How’s work? I often find myself talking to people in my network about their work culture, mainly the behaviours and attitudes that are encouraged or tolerated and the organisational values that drive it. Essentially, there are similar work challenges in different professions and across industry sectors. In many organisations, there are no bad people and yet ‘good people keep leaving’ or prefer temporary roles as the organisation struggles to recruit new talent into permanent roles.
People want to feel valued, be empowered, have their strengths fully utilised and strive towards something greater than themselves. The culture of an organisation not only determines this, but ultimately determines the extent that methodologies and frameworks are able to embed themselves.
The 8 Ways to Start Improving Your Work Culture presented below are neither groundbreaking or exhaustive. They are related and overlap in parts, but there is value in defining these separately.
1. Define & Enforce the Culture You Want
“The culture of any organisation is shaped by the worst behaviour the leader is willing to tolerate.” – Gruenter & Whitaker. Culture is the shared set of values, beliefs and attitudes that guide the behaviour of an organisation. This can be by design or by circumstance.
If not clearly defined and enforced, the culture arises through circumstance: a culmination of the worst attitudes and behaviours accepted within the organisation and a sum of its parts, whether those parts are great, average or mediocre.
The real values of an organisation, whether by design or circumstance, are demonstrated by the behaviours exhibited, encouraged, discouraged and tolerated by the leaders, including who they reward, promote, hire, fail to retain or let go. History has taught us (e.g. Enron and, more recently, News of the World) that the behaviours we turn a blind eye to are just as powerful as the behaviours we actively encourage and discourage.
2. Inspire, Empower & Trust
Command, control and scrutinise, often exemplified by the proportion of mandatory versus optional solutions, tools, templates, meetings and reporting imposed on teams, should be limited.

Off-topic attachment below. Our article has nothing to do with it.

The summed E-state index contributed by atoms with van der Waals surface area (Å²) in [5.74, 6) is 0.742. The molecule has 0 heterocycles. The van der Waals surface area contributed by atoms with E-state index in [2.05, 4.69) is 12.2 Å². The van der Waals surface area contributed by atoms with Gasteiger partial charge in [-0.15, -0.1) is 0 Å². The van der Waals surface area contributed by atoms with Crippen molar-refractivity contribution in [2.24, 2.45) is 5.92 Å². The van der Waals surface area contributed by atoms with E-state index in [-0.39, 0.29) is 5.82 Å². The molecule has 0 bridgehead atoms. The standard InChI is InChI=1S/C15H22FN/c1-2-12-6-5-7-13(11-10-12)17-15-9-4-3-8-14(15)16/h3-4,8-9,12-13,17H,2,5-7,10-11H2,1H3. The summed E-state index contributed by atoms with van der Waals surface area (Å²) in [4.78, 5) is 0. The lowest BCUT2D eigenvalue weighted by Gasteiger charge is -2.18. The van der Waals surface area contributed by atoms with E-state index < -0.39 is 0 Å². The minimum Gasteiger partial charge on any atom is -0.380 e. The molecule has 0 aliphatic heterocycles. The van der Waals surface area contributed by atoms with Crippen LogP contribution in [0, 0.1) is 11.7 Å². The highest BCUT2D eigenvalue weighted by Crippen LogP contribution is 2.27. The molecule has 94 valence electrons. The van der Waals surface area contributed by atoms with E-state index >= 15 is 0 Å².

The default approach should be for leaders to inspire, empower and trust their teams through context setting and collaborative engagement to solve clearly defined problems.
The idea is senior leadership and middle management set the context and present problems that need solving for the organisation to solve together. One way of achieving this is to rotate problem champions / ambassadors within each team to facilitate discussions and capture solutions to discuss in a ‘problem working group’ with other team representatives.
Defining a clear problem and allowing everyone to feed into the solution helps improve transparency, trust, commitment and more creative solutions, tailored to the organisation.
3. Continuous Review of Decisions & Solutions
All solutions, including product decisions, technical solutions and ways of working, i.e. tools, templates, meetings, reporting, etc, should be regularly inspected with a view to update, replace or, if necessary, abandon over time, as both problems and solutions evolve.
The alternative is to dogmatically adhere to historical decisions and ways of working that may no longer be applicable in light of new information.
4. Incremental & Evolutionary Change
Changes should be incremental and evolutionary to allow for learning and adaptation.
Large or multiple concurrent changes are seen as revolutionary, confusing, a threat and is often met with resistance, so changes are more difficult to embed.